Proof Requirements and Sentencing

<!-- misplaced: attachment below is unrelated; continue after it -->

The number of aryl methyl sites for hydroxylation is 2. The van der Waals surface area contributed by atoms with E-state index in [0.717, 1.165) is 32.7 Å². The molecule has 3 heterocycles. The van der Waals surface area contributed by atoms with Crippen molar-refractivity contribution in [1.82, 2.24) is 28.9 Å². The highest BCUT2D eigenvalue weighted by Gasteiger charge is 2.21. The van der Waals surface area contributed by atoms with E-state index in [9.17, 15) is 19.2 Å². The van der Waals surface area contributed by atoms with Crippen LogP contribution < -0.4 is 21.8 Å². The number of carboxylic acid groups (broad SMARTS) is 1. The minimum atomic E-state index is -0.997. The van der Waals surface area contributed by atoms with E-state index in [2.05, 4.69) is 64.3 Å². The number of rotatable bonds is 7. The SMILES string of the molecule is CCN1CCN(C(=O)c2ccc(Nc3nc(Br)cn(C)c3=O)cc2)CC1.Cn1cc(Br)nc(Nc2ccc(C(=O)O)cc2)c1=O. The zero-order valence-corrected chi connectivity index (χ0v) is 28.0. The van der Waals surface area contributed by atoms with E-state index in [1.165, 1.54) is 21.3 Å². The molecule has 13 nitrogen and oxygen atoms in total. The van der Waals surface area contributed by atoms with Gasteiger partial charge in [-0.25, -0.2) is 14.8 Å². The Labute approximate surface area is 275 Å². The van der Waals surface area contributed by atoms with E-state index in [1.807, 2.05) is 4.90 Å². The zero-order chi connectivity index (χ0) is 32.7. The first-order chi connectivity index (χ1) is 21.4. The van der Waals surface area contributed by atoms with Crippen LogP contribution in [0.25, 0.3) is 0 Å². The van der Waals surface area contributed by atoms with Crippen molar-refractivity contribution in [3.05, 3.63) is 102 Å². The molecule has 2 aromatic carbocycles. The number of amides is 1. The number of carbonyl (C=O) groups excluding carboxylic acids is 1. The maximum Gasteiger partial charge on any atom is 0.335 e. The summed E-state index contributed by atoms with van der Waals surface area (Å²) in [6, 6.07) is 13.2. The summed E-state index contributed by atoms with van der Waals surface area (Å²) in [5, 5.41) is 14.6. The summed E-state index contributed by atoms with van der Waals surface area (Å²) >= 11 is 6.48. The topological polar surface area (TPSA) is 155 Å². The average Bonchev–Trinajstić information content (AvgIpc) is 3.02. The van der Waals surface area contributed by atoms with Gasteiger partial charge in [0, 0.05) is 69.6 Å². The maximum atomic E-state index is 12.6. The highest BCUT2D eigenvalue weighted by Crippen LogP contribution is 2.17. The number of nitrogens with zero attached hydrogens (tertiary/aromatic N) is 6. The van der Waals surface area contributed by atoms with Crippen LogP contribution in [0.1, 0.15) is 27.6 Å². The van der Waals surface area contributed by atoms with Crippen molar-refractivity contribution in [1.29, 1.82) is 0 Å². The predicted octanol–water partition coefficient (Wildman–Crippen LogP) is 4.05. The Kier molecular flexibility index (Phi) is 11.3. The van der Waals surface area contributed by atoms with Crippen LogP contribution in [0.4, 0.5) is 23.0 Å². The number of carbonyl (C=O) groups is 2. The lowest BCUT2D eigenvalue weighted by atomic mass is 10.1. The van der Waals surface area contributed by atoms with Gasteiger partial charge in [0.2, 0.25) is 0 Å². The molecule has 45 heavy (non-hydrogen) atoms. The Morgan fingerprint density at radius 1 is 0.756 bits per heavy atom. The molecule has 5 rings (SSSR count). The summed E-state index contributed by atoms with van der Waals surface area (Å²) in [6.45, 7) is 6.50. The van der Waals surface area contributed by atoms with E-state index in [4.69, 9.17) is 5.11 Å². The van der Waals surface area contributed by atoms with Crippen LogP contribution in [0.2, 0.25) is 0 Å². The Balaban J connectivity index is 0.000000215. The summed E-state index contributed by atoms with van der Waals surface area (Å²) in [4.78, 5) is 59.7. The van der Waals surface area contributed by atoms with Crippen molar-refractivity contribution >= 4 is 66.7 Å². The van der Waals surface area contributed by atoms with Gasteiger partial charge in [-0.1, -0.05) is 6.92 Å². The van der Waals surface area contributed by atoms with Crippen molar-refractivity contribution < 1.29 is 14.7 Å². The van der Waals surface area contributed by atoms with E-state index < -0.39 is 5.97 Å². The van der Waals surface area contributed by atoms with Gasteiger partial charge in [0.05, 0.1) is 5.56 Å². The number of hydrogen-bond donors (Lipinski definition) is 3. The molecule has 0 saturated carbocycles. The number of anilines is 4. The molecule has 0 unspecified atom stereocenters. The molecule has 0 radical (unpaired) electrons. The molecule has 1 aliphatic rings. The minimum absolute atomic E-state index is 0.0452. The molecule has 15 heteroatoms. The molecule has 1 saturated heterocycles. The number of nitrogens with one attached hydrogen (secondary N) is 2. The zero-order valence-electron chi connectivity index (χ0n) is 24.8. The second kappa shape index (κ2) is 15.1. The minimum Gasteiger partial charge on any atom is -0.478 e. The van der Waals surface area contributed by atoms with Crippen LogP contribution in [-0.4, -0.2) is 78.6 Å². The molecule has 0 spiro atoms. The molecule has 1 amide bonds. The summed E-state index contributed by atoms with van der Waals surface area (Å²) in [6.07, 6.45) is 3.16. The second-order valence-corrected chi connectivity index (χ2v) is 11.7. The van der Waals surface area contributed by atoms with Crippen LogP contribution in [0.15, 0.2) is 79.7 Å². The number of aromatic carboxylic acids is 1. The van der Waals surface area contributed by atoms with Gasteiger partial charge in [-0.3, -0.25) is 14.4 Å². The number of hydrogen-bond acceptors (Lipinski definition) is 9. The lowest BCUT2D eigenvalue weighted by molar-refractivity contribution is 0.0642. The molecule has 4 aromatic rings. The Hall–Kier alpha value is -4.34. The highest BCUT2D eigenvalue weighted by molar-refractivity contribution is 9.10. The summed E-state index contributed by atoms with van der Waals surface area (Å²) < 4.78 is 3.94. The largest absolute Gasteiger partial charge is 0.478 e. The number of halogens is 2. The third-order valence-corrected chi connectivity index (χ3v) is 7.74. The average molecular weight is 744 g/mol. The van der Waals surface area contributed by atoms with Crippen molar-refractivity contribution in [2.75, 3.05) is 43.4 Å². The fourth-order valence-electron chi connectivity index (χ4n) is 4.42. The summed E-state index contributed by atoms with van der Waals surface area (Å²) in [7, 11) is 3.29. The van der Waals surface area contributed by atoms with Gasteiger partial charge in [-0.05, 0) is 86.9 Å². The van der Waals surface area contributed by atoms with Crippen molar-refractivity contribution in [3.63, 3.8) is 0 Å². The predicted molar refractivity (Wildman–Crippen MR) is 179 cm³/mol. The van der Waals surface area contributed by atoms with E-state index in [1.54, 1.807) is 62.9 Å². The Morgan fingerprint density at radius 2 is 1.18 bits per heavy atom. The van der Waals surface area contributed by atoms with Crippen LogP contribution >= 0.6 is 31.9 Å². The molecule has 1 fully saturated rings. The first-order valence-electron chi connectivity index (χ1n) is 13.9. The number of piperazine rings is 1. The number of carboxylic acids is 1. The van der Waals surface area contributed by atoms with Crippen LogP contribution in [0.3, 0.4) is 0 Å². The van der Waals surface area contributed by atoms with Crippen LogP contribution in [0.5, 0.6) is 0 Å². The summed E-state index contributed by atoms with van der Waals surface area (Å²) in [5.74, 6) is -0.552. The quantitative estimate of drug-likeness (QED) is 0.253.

While working an undercover detail in a neighborhood known for drug activity, you notice a vehicle stopped at the intersection waiting for the light to change. The man in the vehicle makes eye contact with you. You approach his vehicle and begin carrying on a conversation with him. You ask him if he needs anything, and he responds by asking, “What do you have?” You ask him what he is looking for, and he tells you that he is looking to score. You show him a small bag containing a white powdery substance; he asks how much, and you respond, “20 dollars.” He hands you a $20-bill, and you give him the bag and tip your hat to signal that the transaction was completed. At this time, the man drives off and is stopped a block away by a marked unit. The individual is placed under arrest for drug possession and purchasing drugs, and he is taken to jail.The individual is charged with possession of a controlled substance. At his trial, he claimed that he was a victim of entrapment by the police. His claim of entrapment failed. He was found guilty and sentenced to serve 5 years in jail.Assignment GuidelinesIn a 3-5 page paper (not including the cover and reference pages), address the following:Research and summarize Supreme Court decisions that specifically address entrapment.Suggested cases for review:Read about the Hampton case.Read about the Jacobsen case.Summarize both cases in paragraph form. Include the following in your analysis of each case:Title of the case (e.g., Hampton v. United States)Did you have probable cause to approach the defendant while he was parked at the traffic light? Why or why not? Defend your answer.Was the entrapment defense valid in this case? Why or why not? Defend your answer.Is providing the opportunity for someone to commit a crime the same as entrapment? Why or why not?